Searching for Lear, Kent, who has been released from the stocks, meets a Gentleman who tells him that Lear and the Fool are alone in the storm. Kent tells the Gentleman that French forces are on their way to England. He gives the Gentleman his purse along with an identifying ring to bring to Cordelia, and asks the Gentleman to tell her about the injustice that Lear has suffered. Meanwhile, Lear has gone mad and is raging against the storm, while the Fool begs him to seek shelter. When Kent finds them, he leads them toward a hovel. Back inside the castle, Gloucester confides in Edmund that he has decided to try to help Lear; he also reports that he has received a letter about the French invasion. After Gloucester leaves to find Lear, Edmund tells the audience that he will betray his father to Cornwall.

Out on the heath, having reached the hovel, Lear, Kent, and the Fool find Edgar, disguised as Poor Tom, inside. Gloucester finds them soon after, and leads them to the shelter of a house. Inside Gloucester's castle, Edmund tells Cornwall about Gloucester's decision to help Lear and hands over the incriminating letter from France. In return, Cornwall makes Edmund Earl of Gloucester. Back in the house, hiding from the storm, Lear hallucinates that Goneril and Regan are on trial before himself, Edgar, and the Fool. Gloucester returns, tells Kent that Goneril, Regan, and their husbands are plotting Lear's death, and asks Kent to rush Lear to Cordelia, who has landed with France at Dover. Back inside the palace, Cornwall sends men to capture Gloucester and sends Edmund and Goneril to tell Albany that the French have landed. When Cornwall's forces bring in the captured Gloucester, Cornwall and Regan pull out Gloucester's eyes as punishment for his treachery. However, Cornwall's Servant attempts to stop him; they end up dueling. Although Regan stabs the servant in the back, Cornwall receives a wound that will eventually kill him. Regan throws the now blinded Gloucester out of his own castle. Two servants take pity on Gloucester, and decide to try to help him find Poor Tom, who they know is Edgar in disguise.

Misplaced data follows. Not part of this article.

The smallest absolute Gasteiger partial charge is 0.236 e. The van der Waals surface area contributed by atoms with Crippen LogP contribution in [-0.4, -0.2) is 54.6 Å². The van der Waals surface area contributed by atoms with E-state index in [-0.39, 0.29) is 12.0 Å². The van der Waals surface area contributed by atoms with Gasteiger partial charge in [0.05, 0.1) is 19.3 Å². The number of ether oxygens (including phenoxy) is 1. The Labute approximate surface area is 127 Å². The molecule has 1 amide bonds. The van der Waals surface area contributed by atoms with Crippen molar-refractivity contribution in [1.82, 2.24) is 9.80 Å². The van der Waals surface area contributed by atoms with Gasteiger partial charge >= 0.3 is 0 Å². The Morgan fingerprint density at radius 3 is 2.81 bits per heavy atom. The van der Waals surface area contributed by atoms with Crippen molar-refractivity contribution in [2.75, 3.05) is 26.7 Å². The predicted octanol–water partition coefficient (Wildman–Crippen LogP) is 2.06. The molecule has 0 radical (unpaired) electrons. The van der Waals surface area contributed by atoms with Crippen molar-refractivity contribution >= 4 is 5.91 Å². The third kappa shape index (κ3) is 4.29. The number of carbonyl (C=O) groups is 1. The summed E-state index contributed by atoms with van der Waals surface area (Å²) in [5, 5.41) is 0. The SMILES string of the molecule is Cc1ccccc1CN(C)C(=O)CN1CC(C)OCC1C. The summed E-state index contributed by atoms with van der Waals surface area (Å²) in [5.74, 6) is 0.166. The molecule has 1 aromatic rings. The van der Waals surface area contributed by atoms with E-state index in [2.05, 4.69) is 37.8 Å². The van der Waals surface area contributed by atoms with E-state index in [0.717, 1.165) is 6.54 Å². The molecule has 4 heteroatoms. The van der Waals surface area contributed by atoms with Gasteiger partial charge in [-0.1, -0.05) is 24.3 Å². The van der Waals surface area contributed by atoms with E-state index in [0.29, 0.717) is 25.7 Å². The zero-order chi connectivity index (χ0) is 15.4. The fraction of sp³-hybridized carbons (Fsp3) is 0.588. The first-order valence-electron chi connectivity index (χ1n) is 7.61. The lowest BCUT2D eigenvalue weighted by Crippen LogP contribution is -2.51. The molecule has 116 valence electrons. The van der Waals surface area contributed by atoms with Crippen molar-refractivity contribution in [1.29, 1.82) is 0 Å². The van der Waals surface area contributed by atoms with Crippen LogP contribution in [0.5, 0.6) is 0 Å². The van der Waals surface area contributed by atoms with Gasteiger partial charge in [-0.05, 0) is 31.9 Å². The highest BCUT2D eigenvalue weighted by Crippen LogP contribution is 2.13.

Outside Gloucester's palace, Edgar, still disguised as Poor Tom, meets his blinded father. Deeply moved, he agrees to show him the way to Dover. Meanwhile, Goneril and Edmund have traveled back to her palace to fetch Albany. However, Oswald meets them and reports that Albany has changed. Goneril quickly sends Edmund away. When Albany emerges, he berates her for her brutality to her father. In response, she criticizes him for becoming cowardly. A messenger arrives, interrupting their argument with news of both the death of Cornwall from the wound his servant gave him as well as the blinding of Gloucester.